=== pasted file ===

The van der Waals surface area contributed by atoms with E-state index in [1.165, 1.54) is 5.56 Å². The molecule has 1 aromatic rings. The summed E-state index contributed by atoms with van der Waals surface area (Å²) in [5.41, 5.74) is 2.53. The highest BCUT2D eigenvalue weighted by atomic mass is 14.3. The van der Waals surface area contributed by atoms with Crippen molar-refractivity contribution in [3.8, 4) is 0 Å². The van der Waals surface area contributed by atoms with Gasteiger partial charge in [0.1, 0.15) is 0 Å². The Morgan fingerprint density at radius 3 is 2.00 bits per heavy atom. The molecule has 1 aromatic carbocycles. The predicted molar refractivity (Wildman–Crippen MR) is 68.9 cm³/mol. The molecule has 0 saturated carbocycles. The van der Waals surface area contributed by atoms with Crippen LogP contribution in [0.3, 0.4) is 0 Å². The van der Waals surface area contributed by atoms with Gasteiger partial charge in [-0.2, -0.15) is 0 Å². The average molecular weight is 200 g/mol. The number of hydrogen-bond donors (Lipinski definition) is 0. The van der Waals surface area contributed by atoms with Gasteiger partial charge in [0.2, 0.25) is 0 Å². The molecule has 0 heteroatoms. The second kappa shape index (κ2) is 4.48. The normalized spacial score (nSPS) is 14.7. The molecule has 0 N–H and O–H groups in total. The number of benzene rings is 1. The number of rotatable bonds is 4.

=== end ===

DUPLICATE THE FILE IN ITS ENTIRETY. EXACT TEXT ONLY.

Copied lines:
The van der Waals surface area contributed by atoms with E-state index in [1.165, 1.54) is 5.56 Å². The molecule has 1 aromatic rings. The summed E-state index contributed by atoms with van der Waals surface area (Å²) in [5.41, 5.74) is 2.53. The highest BCUT2D eigenvalue weighted by atomic mass is 14.3. The van der Waals surface area contributed by atoms with Crippen molar-refractivity contribution in [3.8, 4) is 0 Å². The van der Waals surface area contributed by atoms with Gasteiger partial charge in [0.1, 0.15) is 0 Å². The Morgan fingerprint density at radius 3 is 2.00 bits per heavy atom. The molecule has 1 aromatic carbocycles. The predicted molar refractivity (Wildman–Crippen MR) is 68.9 cm³/mol. The molecule has 0 saturated carbocycles. The van der Waals surface area contributed by atoms with Crippen LogP contribution in [0.3, 0.4) is 0 Å². The van der Waals surface area contributed by atoms with Gasteiger partial charge in [-0.2, -0.15) is 0 Å². The average molecular weight is 200 g/mol. The number of hydrogen-bond donors (Lipinski definition) is 0. The van der Waals surface area contributed by atoms with Gasteiger partial charge in [0.2, 0.25) is 0 Å². The molecule has 0 heteroatoms. The second kappa shape index (κ2) is 4.48. The normalized spacial score (nSPS) is 14.7. The molecule has 0 N–H and O–H groups in total. The number of benzene rings is 1. The number of rotatable bonds is 4.